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    Re: accuracy of Cook's lunars
    From: Henry Halboth
    Date: 2013 Jan 7, 22:07 -0500
    Frank,

    Yes, I remember your post very well and still have a copy of it somewhere hereabouts. It is also interesting to note that Bligh carried a "timekeeper" manufactured by Mr. Kendal - his use and rating thereof being another story.

    I also most apologize for having stated his observations as made during his second voyage. They were actually made during his first aboard Bounty and recorded in his narrative of that voyage. It beats me as to how he managed to retain all this information after the mutiny and rather lengthy boat voyage. IMHO, Bligh was rather an extraordinary character who got and continues to get a bad rap, although the RN apparently completely exonerated him of any blame.

    Also, Frank pls review your email to Centenia. I my last to you at that address I asked a question to which i really would appreciate a reply.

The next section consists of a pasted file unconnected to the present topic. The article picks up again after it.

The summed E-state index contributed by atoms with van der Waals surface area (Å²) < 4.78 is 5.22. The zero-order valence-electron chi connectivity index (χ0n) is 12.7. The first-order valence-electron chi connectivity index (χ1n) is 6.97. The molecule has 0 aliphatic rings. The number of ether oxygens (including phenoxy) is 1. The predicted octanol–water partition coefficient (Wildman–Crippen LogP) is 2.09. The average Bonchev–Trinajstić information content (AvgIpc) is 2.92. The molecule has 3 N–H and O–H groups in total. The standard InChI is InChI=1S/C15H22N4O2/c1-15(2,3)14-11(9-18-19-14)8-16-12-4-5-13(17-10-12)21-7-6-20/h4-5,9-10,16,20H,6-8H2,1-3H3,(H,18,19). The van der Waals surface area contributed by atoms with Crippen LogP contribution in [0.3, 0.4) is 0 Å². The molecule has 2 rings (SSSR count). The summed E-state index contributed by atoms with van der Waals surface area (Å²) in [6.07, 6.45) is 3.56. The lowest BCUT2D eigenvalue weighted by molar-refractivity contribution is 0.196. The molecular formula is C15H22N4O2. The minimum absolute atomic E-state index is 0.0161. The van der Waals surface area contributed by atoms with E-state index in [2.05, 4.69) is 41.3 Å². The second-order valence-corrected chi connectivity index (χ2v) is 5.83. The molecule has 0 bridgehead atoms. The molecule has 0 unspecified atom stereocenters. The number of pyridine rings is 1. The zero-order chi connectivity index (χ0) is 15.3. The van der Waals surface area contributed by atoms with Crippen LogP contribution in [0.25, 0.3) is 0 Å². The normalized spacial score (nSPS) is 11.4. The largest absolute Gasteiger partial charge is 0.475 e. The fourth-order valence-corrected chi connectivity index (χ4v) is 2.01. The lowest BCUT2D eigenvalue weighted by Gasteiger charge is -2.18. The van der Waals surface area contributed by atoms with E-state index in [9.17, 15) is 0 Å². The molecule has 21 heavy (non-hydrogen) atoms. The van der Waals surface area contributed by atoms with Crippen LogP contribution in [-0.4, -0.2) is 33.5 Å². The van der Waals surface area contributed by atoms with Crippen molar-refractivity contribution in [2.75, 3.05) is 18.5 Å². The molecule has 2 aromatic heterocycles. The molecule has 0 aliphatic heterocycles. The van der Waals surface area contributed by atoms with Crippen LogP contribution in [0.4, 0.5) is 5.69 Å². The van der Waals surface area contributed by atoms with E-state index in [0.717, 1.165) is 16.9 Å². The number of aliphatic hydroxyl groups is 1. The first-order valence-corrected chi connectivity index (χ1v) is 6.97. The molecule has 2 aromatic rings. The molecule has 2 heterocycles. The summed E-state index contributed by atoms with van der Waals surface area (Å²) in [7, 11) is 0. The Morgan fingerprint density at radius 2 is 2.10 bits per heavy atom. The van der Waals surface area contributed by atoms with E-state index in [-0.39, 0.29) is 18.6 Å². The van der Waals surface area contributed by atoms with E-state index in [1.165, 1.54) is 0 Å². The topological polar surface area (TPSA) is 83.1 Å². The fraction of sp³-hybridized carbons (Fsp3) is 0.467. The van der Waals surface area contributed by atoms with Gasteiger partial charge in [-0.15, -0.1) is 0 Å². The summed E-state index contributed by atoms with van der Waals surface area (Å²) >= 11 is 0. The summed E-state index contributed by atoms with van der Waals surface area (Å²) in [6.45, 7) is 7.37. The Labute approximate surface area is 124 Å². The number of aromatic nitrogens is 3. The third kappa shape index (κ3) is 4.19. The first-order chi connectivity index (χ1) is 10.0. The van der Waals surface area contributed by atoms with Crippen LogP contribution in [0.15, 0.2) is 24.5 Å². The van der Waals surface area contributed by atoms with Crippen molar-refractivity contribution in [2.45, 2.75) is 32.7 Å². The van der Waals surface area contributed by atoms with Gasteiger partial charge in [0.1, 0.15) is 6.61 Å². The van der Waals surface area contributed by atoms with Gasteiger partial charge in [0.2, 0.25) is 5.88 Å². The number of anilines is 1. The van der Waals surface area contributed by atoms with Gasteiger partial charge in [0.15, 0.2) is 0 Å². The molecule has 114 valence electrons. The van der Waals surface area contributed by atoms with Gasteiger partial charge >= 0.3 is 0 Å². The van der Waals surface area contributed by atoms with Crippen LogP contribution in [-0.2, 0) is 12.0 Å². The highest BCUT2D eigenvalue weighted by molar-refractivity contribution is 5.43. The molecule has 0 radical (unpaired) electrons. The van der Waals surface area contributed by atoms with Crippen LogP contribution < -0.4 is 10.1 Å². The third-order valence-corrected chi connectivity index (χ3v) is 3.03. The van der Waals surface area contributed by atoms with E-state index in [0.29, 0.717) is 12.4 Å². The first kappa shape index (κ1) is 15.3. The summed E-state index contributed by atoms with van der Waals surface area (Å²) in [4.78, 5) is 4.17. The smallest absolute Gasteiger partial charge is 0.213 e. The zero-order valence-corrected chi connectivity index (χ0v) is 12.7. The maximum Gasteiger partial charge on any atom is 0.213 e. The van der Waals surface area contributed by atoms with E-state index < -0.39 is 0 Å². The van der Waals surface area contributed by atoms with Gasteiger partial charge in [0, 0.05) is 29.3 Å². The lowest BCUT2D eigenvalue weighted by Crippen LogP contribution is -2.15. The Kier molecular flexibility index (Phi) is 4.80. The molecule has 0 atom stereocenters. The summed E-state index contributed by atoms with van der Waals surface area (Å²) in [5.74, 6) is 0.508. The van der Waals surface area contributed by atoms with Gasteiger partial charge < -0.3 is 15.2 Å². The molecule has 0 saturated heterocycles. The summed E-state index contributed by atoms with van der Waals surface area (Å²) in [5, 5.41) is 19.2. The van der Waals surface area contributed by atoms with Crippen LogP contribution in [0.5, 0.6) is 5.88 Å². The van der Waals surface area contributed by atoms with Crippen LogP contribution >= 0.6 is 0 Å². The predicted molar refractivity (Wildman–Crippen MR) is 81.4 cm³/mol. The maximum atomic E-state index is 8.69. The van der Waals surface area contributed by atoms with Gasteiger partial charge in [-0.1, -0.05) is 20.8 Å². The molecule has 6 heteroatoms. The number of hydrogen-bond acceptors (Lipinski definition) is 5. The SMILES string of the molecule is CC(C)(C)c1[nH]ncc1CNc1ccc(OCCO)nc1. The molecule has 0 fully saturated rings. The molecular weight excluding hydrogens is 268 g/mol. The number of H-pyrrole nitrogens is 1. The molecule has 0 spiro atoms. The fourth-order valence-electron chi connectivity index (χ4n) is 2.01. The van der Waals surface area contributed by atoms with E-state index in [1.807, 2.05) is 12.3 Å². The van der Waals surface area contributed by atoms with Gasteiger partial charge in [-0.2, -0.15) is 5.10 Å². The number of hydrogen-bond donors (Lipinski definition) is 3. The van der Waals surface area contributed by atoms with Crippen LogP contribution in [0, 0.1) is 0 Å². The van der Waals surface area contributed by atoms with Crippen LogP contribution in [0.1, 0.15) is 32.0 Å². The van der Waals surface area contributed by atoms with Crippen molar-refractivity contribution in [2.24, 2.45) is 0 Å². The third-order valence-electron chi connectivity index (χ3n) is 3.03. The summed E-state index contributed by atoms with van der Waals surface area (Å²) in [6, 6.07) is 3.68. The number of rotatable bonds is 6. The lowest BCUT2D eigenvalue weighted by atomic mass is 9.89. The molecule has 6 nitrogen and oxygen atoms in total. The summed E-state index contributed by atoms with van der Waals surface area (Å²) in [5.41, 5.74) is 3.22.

Regards,

    Henry 

    On Mon, Jan 7, 2013 at 5:11 PM, Frank Reed <FrankReed{at}historicalatlas.com> wrote:

    Henry,

    Thanks for mentioning Bligh's lunars. Bligh used lunars for, what I would call, "surveying" or mapping purposes, as in his long run of observations of the longitude of Point Venus, and he also used them quite successfully for the live navigation of the Bounty at sea.

    I don't remember if you were following NavList messages actively in the Spring of 2010. I wrote up a comparison between the lunars aboard the Bounty and the lunars aboard the American merchant vessel Reaper twenty years later in a NavList post in April 2010:
    http://fer3.com/arc/m2.aspx/Lunars-Bounty-Reaper-FrankReed-apr-2010-g12816

    While my text in that post may not be "stellar", you may find the "lunar" graphics entertaining since the whole voyage of the Bounty is charted out with the locations where lunars were used marked as yellow squares. You'll note that the use of lunars correlates rather nicely in most cases with the phase of the Moon. Lunars were most useful, and most popular for a few days around First Quarter and a few days around Last Quarter. These graphics were also a significant basis for my one of my presentations at the National Maritime Museum at their little "After Longitude" conference this past March.

    -FER


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